4.1 Politicians have also made an effort to catch up with the realities of web 2.0. In a report written for Polis as a backbench MP Stella Creasy showed the exciting potential for politicians offered by social media to communicate in new and effective ways. However, she also showed how its limits, disadvantages and special characteristics. Some of these are logistical – mainly time. However, there were also dangers of distortion as digitally savvy constituents demand more attention than analogue voters.
4.2 Inevitably, different politicians have to adopt varying approaches to engagement via social media. Perhaps we don’t want the Prime Minister to be tweeting his personal feelings during a phone call with Vladimir Putin. For a radical backbencher like Douglas Carswell MP it is relatively easier to be personal, interactive and outspoken. However, in his book he is right to identify that politics conducted online by the public is something that MPs need to tap into rather than control. He shows how it must connect to offline outcomes. His best cases are local but surely that is where engagement should start?
4.3 As our new research project is investigating, government in the broadest sense is now increasingly conditioned by media. Politicians and civil servants across government and at all levels tell us that this is a key factor in their work and yet little attention is paid to the influence and affect of media within and around what they do. This is partly about the prioritisation of party political presentation in policy-making. There are increasing demands to fit communications to suit political ‘spin’, partly as party political communications becomes more professionalised and partly as a way of coping with the increasing pressures of 24/7, multi-media political journalism oversight.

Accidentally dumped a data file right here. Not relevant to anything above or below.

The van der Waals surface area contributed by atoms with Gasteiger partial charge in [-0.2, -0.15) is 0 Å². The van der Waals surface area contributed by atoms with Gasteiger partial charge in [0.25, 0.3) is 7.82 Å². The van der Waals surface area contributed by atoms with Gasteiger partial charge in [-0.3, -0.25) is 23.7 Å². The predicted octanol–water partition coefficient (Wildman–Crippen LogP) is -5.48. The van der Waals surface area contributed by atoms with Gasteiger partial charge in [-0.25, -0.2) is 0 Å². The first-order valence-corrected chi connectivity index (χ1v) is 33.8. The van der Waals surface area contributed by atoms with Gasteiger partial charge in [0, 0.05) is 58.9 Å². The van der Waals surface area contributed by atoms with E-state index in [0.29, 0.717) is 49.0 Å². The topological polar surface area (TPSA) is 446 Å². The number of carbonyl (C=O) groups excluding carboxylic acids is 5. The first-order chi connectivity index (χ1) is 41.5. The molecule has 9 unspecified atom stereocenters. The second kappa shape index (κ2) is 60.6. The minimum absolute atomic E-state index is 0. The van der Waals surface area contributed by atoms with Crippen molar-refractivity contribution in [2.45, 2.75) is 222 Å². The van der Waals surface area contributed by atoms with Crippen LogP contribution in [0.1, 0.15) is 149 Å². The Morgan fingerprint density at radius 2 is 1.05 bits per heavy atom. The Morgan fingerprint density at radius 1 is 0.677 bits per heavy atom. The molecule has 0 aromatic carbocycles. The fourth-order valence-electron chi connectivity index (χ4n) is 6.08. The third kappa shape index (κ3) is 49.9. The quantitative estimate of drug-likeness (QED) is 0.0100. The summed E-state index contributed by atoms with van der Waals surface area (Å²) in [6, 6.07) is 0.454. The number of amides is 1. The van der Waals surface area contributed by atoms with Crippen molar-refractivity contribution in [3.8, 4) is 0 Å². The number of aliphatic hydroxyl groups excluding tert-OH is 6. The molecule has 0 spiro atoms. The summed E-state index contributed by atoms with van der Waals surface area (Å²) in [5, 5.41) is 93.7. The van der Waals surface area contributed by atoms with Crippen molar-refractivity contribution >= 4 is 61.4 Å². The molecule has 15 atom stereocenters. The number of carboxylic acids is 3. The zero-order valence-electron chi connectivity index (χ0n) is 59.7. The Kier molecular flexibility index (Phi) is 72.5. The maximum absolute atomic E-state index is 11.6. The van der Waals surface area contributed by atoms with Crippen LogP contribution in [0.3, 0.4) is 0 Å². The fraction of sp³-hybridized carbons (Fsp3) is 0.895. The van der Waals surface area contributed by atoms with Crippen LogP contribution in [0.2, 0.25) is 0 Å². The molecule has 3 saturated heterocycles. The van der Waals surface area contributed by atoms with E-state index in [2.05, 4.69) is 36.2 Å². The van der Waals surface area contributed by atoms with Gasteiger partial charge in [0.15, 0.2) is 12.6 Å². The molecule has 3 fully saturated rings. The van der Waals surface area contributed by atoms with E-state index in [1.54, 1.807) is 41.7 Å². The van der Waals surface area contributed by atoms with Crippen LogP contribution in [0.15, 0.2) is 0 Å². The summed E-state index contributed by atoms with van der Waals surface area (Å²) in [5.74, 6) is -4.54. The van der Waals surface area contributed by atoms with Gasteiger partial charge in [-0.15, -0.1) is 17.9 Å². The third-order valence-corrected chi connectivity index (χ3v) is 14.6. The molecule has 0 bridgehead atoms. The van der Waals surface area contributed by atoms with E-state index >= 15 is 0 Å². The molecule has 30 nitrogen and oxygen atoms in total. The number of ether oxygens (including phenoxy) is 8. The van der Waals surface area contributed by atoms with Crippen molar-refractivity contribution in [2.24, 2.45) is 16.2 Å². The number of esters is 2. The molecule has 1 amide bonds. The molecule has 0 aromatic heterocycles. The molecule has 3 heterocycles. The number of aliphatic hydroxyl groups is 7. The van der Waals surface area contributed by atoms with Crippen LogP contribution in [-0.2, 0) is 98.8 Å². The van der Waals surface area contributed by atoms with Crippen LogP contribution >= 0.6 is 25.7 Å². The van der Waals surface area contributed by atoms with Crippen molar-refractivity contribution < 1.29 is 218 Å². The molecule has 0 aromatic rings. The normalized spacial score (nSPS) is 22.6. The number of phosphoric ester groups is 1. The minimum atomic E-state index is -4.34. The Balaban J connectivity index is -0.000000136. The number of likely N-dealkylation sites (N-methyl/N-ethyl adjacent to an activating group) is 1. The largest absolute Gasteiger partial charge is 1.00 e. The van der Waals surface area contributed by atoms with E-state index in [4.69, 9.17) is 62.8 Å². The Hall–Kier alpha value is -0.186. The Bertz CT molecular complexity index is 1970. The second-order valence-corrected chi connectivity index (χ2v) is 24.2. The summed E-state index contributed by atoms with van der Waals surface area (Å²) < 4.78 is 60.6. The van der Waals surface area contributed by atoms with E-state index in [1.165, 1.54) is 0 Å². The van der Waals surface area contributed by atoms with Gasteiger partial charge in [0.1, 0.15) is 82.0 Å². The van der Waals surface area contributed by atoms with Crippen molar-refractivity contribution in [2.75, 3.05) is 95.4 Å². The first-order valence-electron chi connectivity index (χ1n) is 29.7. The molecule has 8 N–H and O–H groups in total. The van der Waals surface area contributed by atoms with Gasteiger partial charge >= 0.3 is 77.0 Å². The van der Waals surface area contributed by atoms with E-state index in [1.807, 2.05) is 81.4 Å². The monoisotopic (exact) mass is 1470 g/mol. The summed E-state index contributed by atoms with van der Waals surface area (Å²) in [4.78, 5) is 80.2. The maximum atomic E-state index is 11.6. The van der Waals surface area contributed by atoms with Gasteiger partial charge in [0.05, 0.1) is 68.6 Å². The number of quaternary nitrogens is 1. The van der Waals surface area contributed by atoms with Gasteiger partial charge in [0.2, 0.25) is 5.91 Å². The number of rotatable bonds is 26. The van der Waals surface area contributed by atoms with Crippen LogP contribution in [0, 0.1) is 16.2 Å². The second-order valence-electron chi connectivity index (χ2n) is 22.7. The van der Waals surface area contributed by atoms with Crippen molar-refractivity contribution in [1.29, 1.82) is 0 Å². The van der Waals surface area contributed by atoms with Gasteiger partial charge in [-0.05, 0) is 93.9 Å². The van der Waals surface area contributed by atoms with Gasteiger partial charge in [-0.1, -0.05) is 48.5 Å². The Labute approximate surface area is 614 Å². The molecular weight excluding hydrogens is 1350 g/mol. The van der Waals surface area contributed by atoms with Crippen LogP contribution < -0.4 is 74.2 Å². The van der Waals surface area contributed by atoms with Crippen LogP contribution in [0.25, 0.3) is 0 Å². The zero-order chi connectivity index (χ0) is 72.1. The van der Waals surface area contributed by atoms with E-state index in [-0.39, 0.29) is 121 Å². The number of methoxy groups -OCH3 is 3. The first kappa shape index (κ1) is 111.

4.4 There are many dangers to good governance in this process but in the context of this submission I would point out the paradox concerning engagement. The point of message management is ultimately supposed to be to satisfy public opinion. Yet, real engagement that might promote genuine understanding or deliberation around policy-making is an almost non-existent factor in civil service or political media planning. One simple but interesting exception was the Chancellor’s crowd sourcing for ideas for the 2011 budget. You only have to look at party conferences to see how any real interactivity or engagement – even with party members – has been excluded.
4.5 As well as asking how the political classes might engage it would be useful to think more practically about fostering ‘media citizenship’ in general. The Informed Societies Council of the World Economic Forum drew up a charter for media citizenship that called for a structural shift that would put engagement at the heart of all policy-making relating to civil society. It recognises that you cannot see any aspect of engagement in isolation when media is so interconnected. It called on governments, business and civil society organisations to:
- Commit to transparency and to communicating pertinent information to stakeholders.
- Build media literacy into education systems.
- Support independent media.
- Foster connectivity and open, competitive media markets.
- Protect media freedom, intellectual property and the openness of the Internet.